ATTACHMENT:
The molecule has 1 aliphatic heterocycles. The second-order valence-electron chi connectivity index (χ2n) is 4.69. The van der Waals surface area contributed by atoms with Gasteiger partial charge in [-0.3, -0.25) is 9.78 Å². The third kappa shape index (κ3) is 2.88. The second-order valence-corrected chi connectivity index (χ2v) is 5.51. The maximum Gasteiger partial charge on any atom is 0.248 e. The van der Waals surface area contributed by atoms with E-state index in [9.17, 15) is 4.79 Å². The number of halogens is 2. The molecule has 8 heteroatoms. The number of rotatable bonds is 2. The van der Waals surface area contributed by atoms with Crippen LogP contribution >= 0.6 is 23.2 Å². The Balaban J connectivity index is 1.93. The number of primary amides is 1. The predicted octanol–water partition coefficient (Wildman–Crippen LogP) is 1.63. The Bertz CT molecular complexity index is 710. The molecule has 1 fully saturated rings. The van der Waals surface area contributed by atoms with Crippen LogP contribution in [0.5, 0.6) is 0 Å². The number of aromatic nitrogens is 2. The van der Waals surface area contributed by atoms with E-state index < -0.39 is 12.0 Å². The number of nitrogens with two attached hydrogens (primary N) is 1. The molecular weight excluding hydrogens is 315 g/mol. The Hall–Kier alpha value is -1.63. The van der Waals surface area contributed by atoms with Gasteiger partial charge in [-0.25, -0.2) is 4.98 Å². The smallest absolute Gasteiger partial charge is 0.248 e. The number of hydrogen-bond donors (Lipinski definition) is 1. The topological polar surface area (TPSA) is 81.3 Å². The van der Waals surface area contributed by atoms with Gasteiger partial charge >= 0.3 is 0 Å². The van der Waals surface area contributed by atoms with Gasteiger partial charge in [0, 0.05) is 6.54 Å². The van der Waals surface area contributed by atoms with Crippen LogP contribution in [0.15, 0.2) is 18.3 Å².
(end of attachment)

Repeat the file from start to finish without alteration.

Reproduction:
The molecule has 1 aliphatic heterocycles. The second-order valence-electron chi connectivity index (χ2n) is 4.69. The van der Waals surface area contributed by atoms with Gasteiger partial charge in [-0.3, -0.25) is 9.78 Å². The third kappa shape index (κ3) is 2.88. The second-order valence-corrected chi connectivity index (χ2v) is 5.51. The maximum Gasteiger partial charge on any atom is 0.248 e. The van der Waals surface area contributed by atoms with E-state index in [9.17, 15) is 4.79 Å². The number of halogens is 2. The molecule has 8 heteroatoms. The number of rotatable bonds is 2. The van der Waals surface area contributed by atoms with Crippen LogP contribution >= 0.6 is 23.2 Å². The Balaban J connectivity index is 1.93. The number of primary amides is 1. The predicted octanol–water partition coefficient (Wildman–Crippen LogP) is 1.63. The Bertz CT molecular complexity index is 710. The molecule has 1 fully saturated rings. The van der Waals surface area contributed by atoms with Crippen LogP contribution in [0.5, 0.6) is 0 Å². The number of aromatic nitrogens is 2. The van der Waals surface area contributed by atoms with E-state index < -0.39 is 12.0 Å². The number of nitrogens with two attached hydrogens (primary N) is 1. The molecular weight excluding hydrogens is 315 g/mol. The Hall–Kier alpha value is -1.63. The van der Waals surface area contributed by atoms with Gasteiger partial charge in [-0.25, -0.2) is 4.98 Å². The smallest absolute Gasteiger partial charge is 0.248 e. The number of hydrogen-bond donors (Lipinski definition) is 1. The topological polar surface area (TPSA) is 81.3 Å². The van der Waals surface area contributed by atoms with Gasteiger partial charge >= 0.3 is 0 Å². The van der Waals surface area contributed by atoms with Gasteiger partial charge in [0, 0.05) is 6.54 Å². The van der Waals surface area contributed by atoms with Crippen LogP contribution in [0.15, 0.2) is 18.3 Å².